There are many diffusers available in the market, but be wary that not all diffusers have a purifying function. Here are a few that we recommend:
  • The Aroma Snooze is an ultrasonic diffuser that functions as an air purifier and removing airborne allergens inside your home. It has a sleek modern look that will complement any room in your home.
  • The Aroma Haven is a larger capacity ultrasonic diffuser that has a smart humidifying function as well and ideal for larger spaces within the home with a contemporary style to complement any home.
  • The Aroma Safe-Air is for those serious about air purification in the home. It uses a patented UV sterilisation technology that not only rids allergens, but also airborne viruses and bacteria – and is an affordable alternative to the expensive and noisy commercial air purifiers.

4. Avoid hanging your washing outside on high pollen days

It’s also a good idea to avoid hanging up your washing outside on high pollen days, and instead opt for the dryer or indoor washing line or wash on a different day as pollen particles can stick to clothing.

5. Use recycled air conditioner in the car

While in the car, close the windows and use the recycled function on the air con to prevent allergens from outside coming inside the car. It will also put less stress on your car’s air conditioning system by keeping hot outside air from moving through the unit. It might also be a good idea to have the air filters checked and cleaned at your next car service.

6. Wear wrap-around sunnies to protect your eyes

If you must be outside, be prepared and protect yourself. Wearing wrap-around sunnies will not only protect your eyes from being exposed to allergens, but will also protect them from the sun’s harmful UV rays. Vision Direct have a great article on the best sunglasses for Hay Fever, including help for contact lens wearers.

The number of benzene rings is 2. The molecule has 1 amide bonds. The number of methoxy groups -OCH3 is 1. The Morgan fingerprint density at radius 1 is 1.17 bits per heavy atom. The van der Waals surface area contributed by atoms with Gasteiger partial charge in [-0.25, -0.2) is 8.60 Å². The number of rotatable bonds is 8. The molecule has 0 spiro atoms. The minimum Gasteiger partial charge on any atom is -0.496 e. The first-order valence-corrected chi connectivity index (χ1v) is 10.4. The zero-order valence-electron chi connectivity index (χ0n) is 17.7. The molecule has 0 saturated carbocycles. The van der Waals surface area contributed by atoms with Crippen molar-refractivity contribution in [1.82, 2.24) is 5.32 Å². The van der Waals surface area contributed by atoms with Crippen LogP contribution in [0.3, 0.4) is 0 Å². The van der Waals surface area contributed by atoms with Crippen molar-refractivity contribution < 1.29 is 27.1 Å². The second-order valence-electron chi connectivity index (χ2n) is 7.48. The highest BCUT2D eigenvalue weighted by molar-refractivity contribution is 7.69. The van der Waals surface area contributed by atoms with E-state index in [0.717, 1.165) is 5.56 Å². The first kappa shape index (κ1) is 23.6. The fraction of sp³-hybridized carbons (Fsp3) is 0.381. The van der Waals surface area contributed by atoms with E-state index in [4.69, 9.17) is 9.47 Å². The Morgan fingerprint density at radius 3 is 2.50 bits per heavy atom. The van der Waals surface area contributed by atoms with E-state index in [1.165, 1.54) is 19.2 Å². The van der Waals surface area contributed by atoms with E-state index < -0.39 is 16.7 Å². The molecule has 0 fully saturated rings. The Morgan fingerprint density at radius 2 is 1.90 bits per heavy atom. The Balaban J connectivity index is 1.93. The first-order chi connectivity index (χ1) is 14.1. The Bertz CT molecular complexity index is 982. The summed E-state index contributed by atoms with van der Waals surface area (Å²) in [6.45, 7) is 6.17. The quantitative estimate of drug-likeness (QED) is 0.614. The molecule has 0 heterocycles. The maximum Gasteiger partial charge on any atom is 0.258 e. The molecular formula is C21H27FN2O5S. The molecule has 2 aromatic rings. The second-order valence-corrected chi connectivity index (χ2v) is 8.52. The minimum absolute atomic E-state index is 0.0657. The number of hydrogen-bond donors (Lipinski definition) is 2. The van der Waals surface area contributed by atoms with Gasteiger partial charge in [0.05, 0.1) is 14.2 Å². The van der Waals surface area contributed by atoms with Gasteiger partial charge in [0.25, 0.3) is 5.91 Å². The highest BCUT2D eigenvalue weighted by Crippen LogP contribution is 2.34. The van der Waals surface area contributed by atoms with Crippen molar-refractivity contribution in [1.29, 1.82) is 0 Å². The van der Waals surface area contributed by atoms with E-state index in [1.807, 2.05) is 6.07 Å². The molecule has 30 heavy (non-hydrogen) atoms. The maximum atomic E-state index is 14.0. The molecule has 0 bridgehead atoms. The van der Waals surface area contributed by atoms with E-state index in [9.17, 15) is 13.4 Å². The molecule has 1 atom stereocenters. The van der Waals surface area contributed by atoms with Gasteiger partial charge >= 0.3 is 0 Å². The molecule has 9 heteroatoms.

7. Shower before bed

Showering and changing your clothes after you’ve been outside.

After a day out, you can be sure you’ve got tiny pollen-y particles covering your skin and hair. Have a shower before bed to wash away all the allergens and avoid the chance of being up all night, sneezing. It might be a good idea to wash your bedding and pillow cases more regularly too.

8. Eat more onion and garlic

Both onion and garlic have good antihistamine and anti-inflammatory properties. Onion especially is high in Quercetin, a natural antihistamine proven to reduce hay fever symptoms in sufferers, and has three times as much Quercetin as kale, and ten times as much as broccoli. Some experts recommend eating them raw, but maybe only do that when you’re staying in for the night. 

9. Put Vaseline around your nostrils to trap pollen

If you really want to exhaust all avenues of natural remedy, this could be one way of stopping those pesky allergens from getting through to your airways. Although, we can’t guarantee how effective this would be since allergens can travel through the mouth and it wouldn’t stop your eyes from being exposed to the environment. It’s probably also not the most glamorous solution. 

10. Take over the counter antihistamines, nasal sprays or eye drops

When natural remedies just aren’t doing it for you, a visit to your local chemist or pharmacy is your next stop. There are many over the counter antihistamines including nasal sprays and eye drops that can offer relief. It is always advisable to take non-drowsy medications to make sure you are fit to function and drive. 

11. See your health professional

Finally, if your hay fever symptoms continue to affect your day-to-day living, then it’s time to see your doctor about more effective treatments.


Whilst many of these will surely give relief and improve the symptoms of Hay Fever, choose the one that works best for you and your family.